“Furiosa: A Mad Max Saga” review: Furiosa and the wrath of women

This story of the origins of the character of Furiosa, played here by Anya Taylor-Joy, unfortunately does not possess the vengeful power deployed by Charlize Theron in Mad Max: The Road to Chaos in 2015.

As much Mad Max: The Road to Chaos was a sensory saturation (particularly in AVX format), as much Furiosa: a Mad Max saga is intended to be more contemplative, even philosophical, which leaves the film buff in search of thrills wanting more despite the use of the IMAX format.

Anya Taylor-Joy in a scene from the feature film


Somewhere in the Wasteland, this inhospitable desert crisscrossed by hordes of bikers, lives a community which lacks nothing and whose children are born without deformities. It is during a gathering expedition that we meet little Furiosa (Alyla Browne, masterful). Her temerity led to her being kidnapped by the gang of Dementus (Chris Hemsworth who reminds us that he is capable of breaking out of Marvel’s restrictive register) despite the efforts of his mother (Charlee Fraser) and Vulvalini (Elsa Pataky, spouse of Chris Hemsworth in real life) to extract it.

The little girl soon finds herself in the Citadel of Immortan Joe (Lachy Hulme) where she manages to pass herself off as a boy in order to escape the fate of breeding females reserved for women. As an adult, Furiosa (Anya Taylor-Joy) allies herself with Praetorian Jack (Tom Burke), commander of the Citadel’s military forces.

George Miller gets caught in his own game

The first half of this Furiosa: a Mad Max saga at the artificially inflated duration of 148 minutes is grandiose. George Miller delivers breathtaking moments of which he has the secret, served by the performance of little Alyla Browne as well as the fight scenes and the stunts of Charlee Fraser, all magnified by the immense IMAX format screen.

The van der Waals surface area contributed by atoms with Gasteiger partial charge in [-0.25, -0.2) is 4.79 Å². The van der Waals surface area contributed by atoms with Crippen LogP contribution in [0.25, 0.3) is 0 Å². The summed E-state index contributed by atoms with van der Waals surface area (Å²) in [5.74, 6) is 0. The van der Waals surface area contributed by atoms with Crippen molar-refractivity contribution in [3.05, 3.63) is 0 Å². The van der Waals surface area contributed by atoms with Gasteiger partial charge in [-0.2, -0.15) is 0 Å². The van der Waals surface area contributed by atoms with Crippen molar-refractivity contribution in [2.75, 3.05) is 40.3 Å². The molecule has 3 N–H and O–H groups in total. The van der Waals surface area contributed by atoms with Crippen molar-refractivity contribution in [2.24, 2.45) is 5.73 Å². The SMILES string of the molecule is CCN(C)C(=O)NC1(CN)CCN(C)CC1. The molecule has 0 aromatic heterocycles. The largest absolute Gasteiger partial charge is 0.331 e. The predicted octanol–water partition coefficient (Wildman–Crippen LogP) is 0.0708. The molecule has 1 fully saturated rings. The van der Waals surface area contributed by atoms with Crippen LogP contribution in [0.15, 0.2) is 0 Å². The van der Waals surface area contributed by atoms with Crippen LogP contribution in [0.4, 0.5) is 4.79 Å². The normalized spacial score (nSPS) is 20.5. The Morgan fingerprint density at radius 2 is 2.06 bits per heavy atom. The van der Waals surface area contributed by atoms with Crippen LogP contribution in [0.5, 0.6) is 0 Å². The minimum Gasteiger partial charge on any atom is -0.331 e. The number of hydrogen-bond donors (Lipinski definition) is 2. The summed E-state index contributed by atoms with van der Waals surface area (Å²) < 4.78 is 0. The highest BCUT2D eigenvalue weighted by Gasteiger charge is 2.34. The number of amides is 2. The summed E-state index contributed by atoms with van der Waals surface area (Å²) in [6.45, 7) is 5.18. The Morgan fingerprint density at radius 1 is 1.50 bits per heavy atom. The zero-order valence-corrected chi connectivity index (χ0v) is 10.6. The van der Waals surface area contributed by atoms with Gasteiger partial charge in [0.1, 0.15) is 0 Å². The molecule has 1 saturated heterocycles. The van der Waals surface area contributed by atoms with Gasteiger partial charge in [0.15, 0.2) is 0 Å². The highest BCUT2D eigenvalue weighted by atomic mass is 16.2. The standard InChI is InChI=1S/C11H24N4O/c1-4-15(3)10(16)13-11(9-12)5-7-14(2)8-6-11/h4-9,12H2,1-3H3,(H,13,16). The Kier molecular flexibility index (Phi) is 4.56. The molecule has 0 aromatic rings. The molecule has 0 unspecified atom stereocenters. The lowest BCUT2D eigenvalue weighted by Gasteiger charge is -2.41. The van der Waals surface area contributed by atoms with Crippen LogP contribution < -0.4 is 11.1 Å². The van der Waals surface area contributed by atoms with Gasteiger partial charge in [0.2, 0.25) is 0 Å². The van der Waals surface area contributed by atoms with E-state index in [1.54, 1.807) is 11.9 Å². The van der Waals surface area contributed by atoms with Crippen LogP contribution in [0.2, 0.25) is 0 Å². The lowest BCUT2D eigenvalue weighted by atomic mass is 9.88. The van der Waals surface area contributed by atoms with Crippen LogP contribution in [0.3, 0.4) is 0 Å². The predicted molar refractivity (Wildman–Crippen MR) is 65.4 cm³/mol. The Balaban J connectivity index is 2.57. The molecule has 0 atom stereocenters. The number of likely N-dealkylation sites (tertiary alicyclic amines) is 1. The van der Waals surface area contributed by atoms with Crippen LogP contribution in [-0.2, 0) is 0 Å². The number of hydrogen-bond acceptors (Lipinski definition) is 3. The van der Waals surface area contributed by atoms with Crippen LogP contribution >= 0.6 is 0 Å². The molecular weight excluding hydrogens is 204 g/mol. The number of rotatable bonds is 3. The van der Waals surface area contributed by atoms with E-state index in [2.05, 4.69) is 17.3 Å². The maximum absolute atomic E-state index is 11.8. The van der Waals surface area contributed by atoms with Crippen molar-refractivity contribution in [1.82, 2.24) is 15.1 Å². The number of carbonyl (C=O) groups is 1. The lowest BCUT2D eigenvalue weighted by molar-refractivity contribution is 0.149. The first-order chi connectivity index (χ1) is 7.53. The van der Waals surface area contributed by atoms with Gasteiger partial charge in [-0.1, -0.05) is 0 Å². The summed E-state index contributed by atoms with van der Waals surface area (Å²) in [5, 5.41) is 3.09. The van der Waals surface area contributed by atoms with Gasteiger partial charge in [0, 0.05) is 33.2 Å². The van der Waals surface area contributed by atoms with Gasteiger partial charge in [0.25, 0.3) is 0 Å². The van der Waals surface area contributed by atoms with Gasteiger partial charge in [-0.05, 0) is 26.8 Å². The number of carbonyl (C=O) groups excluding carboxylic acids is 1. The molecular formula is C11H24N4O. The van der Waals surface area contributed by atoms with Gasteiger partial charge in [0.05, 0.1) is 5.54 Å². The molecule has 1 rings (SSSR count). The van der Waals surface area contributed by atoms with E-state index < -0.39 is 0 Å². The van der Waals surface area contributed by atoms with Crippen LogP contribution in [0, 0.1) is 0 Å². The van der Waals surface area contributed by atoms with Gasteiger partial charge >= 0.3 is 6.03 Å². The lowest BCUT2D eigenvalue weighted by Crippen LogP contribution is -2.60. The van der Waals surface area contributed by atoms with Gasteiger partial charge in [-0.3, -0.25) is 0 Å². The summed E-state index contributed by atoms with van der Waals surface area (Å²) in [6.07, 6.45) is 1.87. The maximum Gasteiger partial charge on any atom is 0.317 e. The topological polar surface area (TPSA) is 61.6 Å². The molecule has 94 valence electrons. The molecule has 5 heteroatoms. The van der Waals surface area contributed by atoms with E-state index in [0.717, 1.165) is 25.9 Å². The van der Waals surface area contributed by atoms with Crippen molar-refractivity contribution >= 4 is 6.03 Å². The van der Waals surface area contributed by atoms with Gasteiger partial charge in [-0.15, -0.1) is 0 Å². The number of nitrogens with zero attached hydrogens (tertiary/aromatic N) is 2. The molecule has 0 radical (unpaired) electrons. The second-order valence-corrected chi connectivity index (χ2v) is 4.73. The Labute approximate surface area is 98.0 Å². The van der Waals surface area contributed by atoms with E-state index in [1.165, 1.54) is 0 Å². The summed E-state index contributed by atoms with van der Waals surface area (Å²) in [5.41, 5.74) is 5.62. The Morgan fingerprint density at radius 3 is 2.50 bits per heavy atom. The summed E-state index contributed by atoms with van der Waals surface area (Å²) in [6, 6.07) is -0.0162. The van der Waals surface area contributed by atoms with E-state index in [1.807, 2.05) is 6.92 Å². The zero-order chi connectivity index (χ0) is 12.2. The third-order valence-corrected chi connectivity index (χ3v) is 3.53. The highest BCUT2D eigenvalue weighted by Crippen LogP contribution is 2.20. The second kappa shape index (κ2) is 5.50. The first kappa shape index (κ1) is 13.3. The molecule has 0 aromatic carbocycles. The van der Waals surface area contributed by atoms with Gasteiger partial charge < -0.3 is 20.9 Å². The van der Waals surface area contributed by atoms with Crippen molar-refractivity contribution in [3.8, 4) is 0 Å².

Chris Hemsworth in “Furiosa: A Mad Max Saga”


Upon arrival in the Citadel, everything becomes more normal, if we can apply this term to the nightmarish post-apocalyptic universe created by George Miller 45 years ago. Despite all her good will, Anya Taylor-Joy struggles to convince as a younger version of Charlize Theron whose rage she cannot express. The actress, seen for the blink of an eyelash in the Dune: Part Two by Denis Villeneuve, has the body and posture of a ballerina (she did classical dance until the age of 15), not of a fighter. And her huge eyes unfortunately don’t express much, unlike the very young Alyla Browne whose stoicism commands admiration.

Second feature film in a new trilogy announced by George Miller himself, Furiosa: a Mad Max saga falls into the trap of wanting to explain the inexplicable, of clumsily attempting to explore the formation of a universe that needs no explanation, of delving into the past of a character, certainly remarkably interesting, while forgetting all logic and coherence . Miller does Miller, Miller listens to himself and watches himself film. It is all the more unfortunate as we would have liked to adhere unreservedly to this proposal which could have been much more powerful.

Rating: 3 out of 5

The film opens on May 24.



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